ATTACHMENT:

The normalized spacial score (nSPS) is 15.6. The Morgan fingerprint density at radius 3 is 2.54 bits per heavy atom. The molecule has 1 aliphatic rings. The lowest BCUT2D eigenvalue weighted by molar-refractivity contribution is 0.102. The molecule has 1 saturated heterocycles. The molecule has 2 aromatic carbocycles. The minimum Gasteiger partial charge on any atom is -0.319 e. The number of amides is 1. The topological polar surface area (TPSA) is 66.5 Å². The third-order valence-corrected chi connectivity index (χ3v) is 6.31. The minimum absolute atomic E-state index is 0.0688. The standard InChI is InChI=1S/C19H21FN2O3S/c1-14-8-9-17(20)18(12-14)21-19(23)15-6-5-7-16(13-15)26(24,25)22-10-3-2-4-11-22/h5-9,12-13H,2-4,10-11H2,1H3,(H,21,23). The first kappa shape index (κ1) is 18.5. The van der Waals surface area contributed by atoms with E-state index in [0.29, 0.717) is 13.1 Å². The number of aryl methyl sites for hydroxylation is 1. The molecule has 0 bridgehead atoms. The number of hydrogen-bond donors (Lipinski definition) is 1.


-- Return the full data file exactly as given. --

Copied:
The normalized spacial score (nSPS) is 15.6. The Morgan fingerprint density at radius 3 is 2.54 bits per heavy atom. The molecule has 1 aliphatic rings. The lowest BCUT2D eigenvalue weighted by molar-refractivity contribution is 0.102. The molecule has 1 saturated heterocycles. The molecule has 2 aromatic carbocycles. The minimum Gasteiger partial charge on any atom is -0.319 e. The number of amides is 1. The topological polar surface area (TPSA) is 66.5 Å². The third-order valence-corrected chi connectivity index (χ3v) is 6.31. The minimum absolute atomic E-state index is 0.0688. The standard InChI is InChI=1S/C19H21FN2O3S/c1-14-8-9-17(20)18(12-14)21-19(23)15-6-5-7-16(13-15)26(24,25)22-10-3-2-4-11-22/h5-9,12-13H,2-4,10-11H2,1H3,(H,21,23). The first kappa shape index (κ1) is 18.5. The van der Waals surface area contributed by atoms with E-state index in [0.29, 0.717) is 13.1 Å². The number of aryl methyl sites for hydroxylation is 1. The molecule has 0 bridgehead atoms. The number of hydrogen-bond donors (Lipinski definition) is 1.